Stop Throwing Errors Everywhere. You Can Also Consider Result Objects | by Arnold Abraham | Jun, 2022

The alternative to throwing errors is by returning this instead

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It could be so simple. Throw an error to inform anybody that something went wrong. But Errors are exceptions, and you need to handle them like raw eggs.

The alternative to raw eggs is a Result-Object. You can get more granular control of handling them. Whereas throwing an exception makes up a new path in your code that can only be caught with a try-catch statement.

You have to consider 3 general paths any program can take:

  1. Happy Path
  2. Alternative Path
  3. Exceptional Path

And let’s be honest here, the third one is left behind far more often than it should. Always and ever. You and I are always happy when we finally make the code work and finish the feature. Who cares about the third path?!

Unless you are developing after TDD (Test Driven Development), here comes the plot twist. Make it “disappear”! 🚬

The costs for exceptions might not be quite familiar, but they are heavy.

There is a lot of computation going on in the background. When you throw an exception, the call stack of the current program execution is generated every time. That is no doubt an expensive operation. Now, if the call stack wasn’t important to you or the flow of the program, why even throw a heavy computational error?

Furthermore, are exceptions truly the only way to handle errors? It takes a little practice to figure out when Exceptions are appropriate and when Result objects are suitable for “error handling.”

Just because there is theoretically a programmatic error does not necessarily mean it is a dramatic one. Often you just want to point out that a user has made an incorrect input. And especially this input could be unhandled and crash your code.

And here you have it: Result Objects should be considered by any dev that throws errors as a pitcher does with balls.

Instead of throwing errors that crash the program, if not caught, you’ll end up returning an Result<T, E> object. Similar to Rust.

Try to comprehend the code below before you read the explanation.

The result of the method AddMusicAlbum is encapsulated by a Result class. The result is the actual return argument in the Happy Path or an error description in the Exceptional Path.

No matter what happens (success or error), you will always get the same object back, but with different properties written.

There are several ways to model a Result object, and this is a basic structure.

All variants have in common that they have properties that can be used to query the Boolean status of the operation (hasFailed, wasSuccesful) and further properties to get the concrete result (Value) or the errors that occurred (Errors).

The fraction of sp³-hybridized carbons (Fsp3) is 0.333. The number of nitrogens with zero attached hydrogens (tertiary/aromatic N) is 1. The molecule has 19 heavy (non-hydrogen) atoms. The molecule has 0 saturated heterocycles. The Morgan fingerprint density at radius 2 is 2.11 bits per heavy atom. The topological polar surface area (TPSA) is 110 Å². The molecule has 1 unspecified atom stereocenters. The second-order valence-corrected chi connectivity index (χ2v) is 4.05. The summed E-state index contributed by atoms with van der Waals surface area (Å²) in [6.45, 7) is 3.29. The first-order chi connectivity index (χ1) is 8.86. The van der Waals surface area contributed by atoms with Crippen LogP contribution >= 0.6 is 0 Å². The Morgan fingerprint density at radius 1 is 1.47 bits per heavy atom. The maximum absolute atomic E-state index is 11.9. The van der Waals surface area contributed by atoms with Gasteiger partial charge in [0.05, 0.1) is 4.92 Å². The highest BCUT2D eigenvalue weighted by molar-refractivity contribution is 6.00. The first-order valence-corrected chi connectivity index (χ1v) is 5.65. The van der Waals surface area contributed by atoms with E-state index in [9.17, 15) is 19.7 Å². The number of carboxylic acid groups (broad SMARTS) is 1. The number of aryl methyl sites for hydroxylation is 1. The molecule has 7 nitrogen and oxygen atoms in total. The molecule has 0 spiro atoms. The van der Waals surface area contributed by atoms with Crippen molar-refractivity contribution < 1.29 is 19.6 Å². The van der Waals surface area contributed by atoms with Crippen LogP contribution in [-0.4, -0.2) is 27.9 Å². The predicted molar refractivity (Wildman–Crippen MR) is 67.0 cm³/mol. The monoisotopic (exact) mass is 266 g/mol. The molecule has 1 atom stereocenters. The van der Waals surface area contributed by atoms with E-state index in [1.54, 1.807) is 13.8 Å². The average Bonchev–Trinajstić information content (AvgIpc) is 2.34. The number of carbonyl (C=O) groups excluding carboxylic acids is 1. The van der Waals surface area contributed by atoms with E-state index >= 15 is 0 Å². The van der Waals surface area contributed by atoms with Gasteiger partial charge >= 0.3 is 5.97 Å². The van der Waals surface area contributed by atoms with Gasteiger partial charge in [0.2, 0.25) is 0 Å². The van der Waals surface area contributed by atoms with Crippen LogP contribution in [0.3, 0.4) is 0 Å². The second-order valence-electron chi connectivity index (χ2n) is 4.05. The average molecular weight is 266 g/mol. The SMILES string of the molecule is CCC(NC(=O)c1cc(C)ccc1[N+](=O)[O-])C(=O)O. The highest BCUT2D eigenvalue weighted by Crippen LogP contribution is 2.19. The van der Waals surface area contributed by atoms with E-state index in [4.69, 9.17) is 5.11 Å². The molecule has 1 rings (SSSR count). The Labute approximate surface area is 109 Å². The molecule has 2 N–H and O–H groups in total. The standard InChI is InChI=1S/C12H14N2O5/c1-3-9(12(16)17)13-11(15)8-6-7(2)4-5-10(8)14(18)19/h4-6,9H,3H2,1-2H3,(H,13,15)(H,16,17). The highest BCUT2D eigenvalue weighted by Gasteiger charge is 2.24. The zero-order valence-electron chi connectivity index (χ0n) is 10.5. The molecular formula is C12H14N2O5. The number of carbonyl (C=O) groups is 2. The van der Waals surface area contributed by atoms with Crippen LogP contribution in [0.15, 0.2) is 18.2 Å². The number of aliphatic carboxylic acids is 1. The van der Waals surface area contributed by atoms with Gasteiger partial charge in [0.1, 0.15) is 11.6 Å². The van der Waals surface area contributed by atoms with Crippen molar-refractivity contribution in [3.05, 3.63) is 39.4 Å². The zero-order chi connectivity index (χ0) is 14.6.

I mentioned the word basic structure because the errors are just simple strings. It depends entirely on your context, but you are also free to use special error classes. One example is making bitwise combined error masks like so: 00000010 could mean an error in writing the album to the repository has occurred.

Now that I convinced you about Result-Objects. Let’s take a look back and see if you did everything right.

As a usual business in software development, neither the use of exceptions nor the use of result objects is an ultimate solution. Both concepts have their advantages and disadvantages. In some cases, traditional error throwing is best. In others use result objects.

Exception Advantages

  • once thrown, they move up the call stack through several call levels
  • methods in-between don’t need to have any code dealing with error handling
  • exceptions are fundamentally better suited for unexpected errors
  • handling unexpected exceptions, a perfect place is inside middleware
  • get to the root of the problem by implementing as much detail as needed
  • the best place for exceptions are used public libraries (an own implementation of result objects dealing with library ones would be a nightmare)

Result Objects Advantages

  • validating user input or data from external systems is made more accessible (for example, frontends with user — feedback)
  • when errors are expected but should not lead to crashes
  • if a domain model prohibits a specific operation — let the user know
  • bring up domain-oriented code with result objects to eliminate boilerplate code associated with try-catch statements.

“The principle of least astonishment (POLA), aka principle of least surprise (alternatively a law or rule), applies to user interface and software design. It proposes that a component of a system should behave in a way that most users will expect it to behave. The behavior should not astonish or surprise users. The following is a formal statement of the principle: “If a necessary feature has a high astonishment factor, it may be necessary to redesign the feature.” — Source

To Be Honest…

…it must be said that the caller must explicitly check a return value. No other one is truly responsive. An occurred exception requires special handling. Otherwise, the application is terminated by the runtime. Which is the worst case you want to happen.

If, on the other hand, a returned Result Object may not be evaluated, an error potentially remains unnoticed. When this happens, an inconsistent state of the application may follow. And this is even worse than the worst case of crashing during runtime.

Decide on your own, but you have now all the tools to decide and shine

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